The Whole Truth
Starring Keanu Reeves, Renee Zellweger, Gugu Mbatha-Raw, Gabriel Basso, Jim Belushi
In the latest made for Lifetime script that casts big enough stars to wiggle itself onto limited theater screens. The Whole Truth shows just how far filmmaker Courtney Hunt has fallen since her directorial debut Frozen River (2008). Hunt didn’t write the screenplay, so we can’t blame her for that. As part of Zellweger’s comeback, this courtroom drama feels like a 90’s movie, showing much of its obvious twists in the trailer. The Whole Truth will appeal to the Danielle Steel fans of the world, but very likely bore the intellectuals out of their minds with plot developments you can see coming from a mile away.
Sixteen-year-old Mike Lassiter (Basso) is on trial for the murder of his father. He is represented by family council Richard Ramsey (Reeves). Finger prints on the knife, a confession, and bloody hands appears to be an open and shut case according to the medical examiner and local Louisiana police department. However, Mike hasn’t said a word since his arrest and refuses to speak to Richard. With the testimony of each witness Richard must piece together a defense. The deceased was not a good father or husband, evidence shows that. Janelle (Raw) is brought to Richard’s table mostly for sympathy from the jury, but her nose for lies will help point the case in the right direction.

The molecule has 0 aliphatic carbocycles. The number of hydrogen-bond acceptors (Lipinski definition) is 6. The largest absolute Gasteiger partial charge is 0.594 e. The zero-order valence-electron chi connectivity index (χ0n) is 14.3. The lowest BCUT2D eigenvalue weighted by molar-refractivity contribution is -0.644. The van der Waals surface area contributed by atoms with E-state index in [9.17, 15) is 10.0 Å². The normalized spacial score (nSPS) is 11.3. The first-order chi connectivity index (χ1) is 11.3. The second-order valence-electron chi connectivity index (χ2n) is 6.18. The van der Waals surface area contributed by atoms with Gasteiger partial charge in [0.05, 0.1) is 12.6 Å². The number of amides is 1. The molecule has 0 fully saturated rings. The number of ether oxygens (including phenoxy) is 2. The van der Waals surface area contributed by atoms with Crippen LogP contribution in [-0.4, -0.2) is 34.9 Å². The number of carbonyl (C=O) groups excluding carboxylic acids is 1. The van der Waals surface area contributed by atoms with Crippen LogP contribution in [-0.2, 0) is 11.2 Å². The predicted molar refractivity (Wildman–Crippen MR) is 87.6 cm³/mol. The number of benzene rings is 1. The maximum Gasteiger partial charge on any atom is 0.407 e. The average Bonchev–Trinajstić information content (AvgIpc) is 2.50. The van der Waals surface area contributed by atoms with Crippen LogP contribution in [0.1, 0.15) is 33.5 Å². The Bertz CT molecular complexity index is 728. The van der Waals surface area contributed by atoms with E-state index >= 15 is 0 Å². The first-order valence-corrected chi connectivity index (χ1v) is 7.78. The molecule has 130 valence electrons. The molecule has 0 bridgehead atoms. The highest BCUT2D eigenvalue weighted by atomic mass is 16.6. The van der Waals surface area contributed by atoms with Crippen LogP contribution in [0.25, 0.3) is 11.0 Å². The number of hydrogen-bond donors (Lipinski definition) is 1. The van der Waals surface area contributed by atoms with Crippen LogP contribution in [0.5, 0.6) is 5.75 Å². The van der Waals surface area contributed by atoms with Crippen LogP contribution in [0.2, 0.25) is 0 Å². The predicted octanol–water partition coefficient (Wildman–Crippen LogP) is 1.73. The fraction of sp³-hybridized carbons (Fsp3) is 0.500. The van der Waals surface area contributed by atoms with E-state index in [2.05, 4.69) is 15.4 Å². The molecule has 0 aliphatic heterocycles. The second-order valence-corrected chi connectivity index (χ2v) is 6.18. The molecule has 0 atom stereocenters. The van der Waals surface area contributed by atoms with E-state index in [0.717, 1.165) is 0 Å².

The Whole Truth will appeal to the Danielle Steel fans of the world, but very likely bore the intellectuals out of their minds.
After you see the film in its entirety it seems very simple and obvious. Arriving to that conclusion is the guts of the thing, because with each witness testimony we see a flashback to the events in question. The irony is that what the person is saying and the images on screen don’t match. Desperate housewives trying to listen to this movie, catching random glances will be very confused. This keeps the audience in suspense to what is really going on in this murder trial. Most audiences don’t like to be manipulated by a film, it’s a cheap gimmick used mostly on television. Hunt fully embraces that technique and the payoff (if you can call it that) suffers tremendously.
In poker you watch for players “tails”, signs something isn’t what it seems, a bluff perhaps. Zellweger is the obvious tail in The Whole Truth, the trailer tells us that much. You can almost commend her performance as the mother who sits nervously in the court room, pondering her son’s fate, while blankly expressing things are not what they seem. On the other hand, you don’t cast Oscar winner Renee Zellweger in the part of the mother who just sits there. Reeves delivers a fairly forgettable performance; taking him back years when he accepted roles purely based on paychecks. Raw (Free State of Jones, Concussion) is the films dim highlight and the conscience of the story.
The courtroom equivalent of a trashy romance novel.